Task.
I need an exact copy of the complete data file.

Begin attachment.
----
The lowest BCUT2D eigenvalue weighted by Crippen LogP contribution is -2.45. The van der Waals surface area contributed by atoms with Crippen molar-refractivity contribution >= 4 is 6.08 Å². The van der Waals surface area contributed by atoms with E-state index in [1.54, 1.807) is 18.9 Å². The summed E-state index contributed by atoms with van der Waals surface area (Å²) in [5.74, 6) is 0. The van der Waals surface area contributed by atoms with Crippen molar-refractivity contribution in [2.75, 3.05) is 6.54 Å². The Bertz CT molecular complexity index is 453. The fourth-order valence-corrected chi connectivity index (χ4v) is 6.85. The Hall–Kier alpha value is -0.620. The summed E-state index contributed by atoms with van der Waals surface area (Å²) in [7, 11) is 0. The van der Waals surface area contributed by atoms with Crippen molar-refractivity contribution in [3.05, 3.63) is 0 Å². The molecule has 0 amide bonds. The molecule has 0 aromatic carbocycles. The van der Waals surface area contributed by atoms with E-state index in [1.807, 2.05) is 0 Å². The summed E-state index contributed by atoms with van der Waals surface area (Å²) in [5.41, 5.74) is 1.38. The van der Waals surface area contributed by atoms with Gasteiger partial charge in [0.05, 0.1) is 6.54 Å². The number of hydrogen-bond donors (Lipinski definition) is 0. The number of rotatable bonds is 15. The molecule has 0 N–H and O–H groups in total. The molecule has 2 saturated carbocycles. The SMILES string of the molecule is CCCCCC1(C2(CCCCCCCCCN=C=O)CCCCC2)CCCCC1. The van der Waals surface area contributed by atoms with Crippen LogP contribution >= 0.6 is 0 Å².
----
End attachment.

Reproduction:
The lowest BCUT2D eigenvalue weighted by Crippen LogP contribution is -2.45. The van der Waals surface area contributed by atoms with Crippen molar-refractivity contribution >= 4 is 6.08 Å². The van der Waals surface area contributed by atoms with E-state index in [1.54, 1.807) is 18.9 Å². The summed E-state index contributed by atoms with van der Waals surface area (Å²) in [5.74, 6) is 0. The van der Waals surface area contributed by atoms with Crippen molar-refractivity contribution in [2.75, 3.05) is 6.54 Å². The Bertz CT molecular complexity index is 453. The fourth-order valence-corrected chi connectivity index (χ4v) is 6.85. The Hall–Kier alpha value is -0.620. The summed E-state index contributed by atoms with van der Waals surface area (Å²) in [7, 11) is 0. The van der Waals surface area contributed by atoms with Crippen molar-refractivity contribution in [3.05, 3.63) is 0 Å². The molecule has 0 amide bonds. The molecule has 0 aromatic carbocycles. The van der Waals surface area contributed by atoms with E-state index in [1.807, 2.05) is 0 Å². The summed E-state index contributed by atoms with van der Waals surface area (Å²) in [5.41, 5.74) is 1.38. The van der Waals surface area contributed by atoms with Gasteiger partial charge in [0.05, 0.1) is 6.54 Å². The number of hydrogen-bond donors (Lipinski definition) is 0. The number of rotatable bonds is 15. The molecule has 0 N–H and O–H groups in total. The molecule has 2 saturated carbocycles. The SMILES string of the molecule is CCCCCC1(C2(CCCCCCCCCN=C=O)CCCCC2)CCCCC1. The van der Waals surface area contributed by atoms with Crippen LogP contribution >= 0.6 is 0 Å².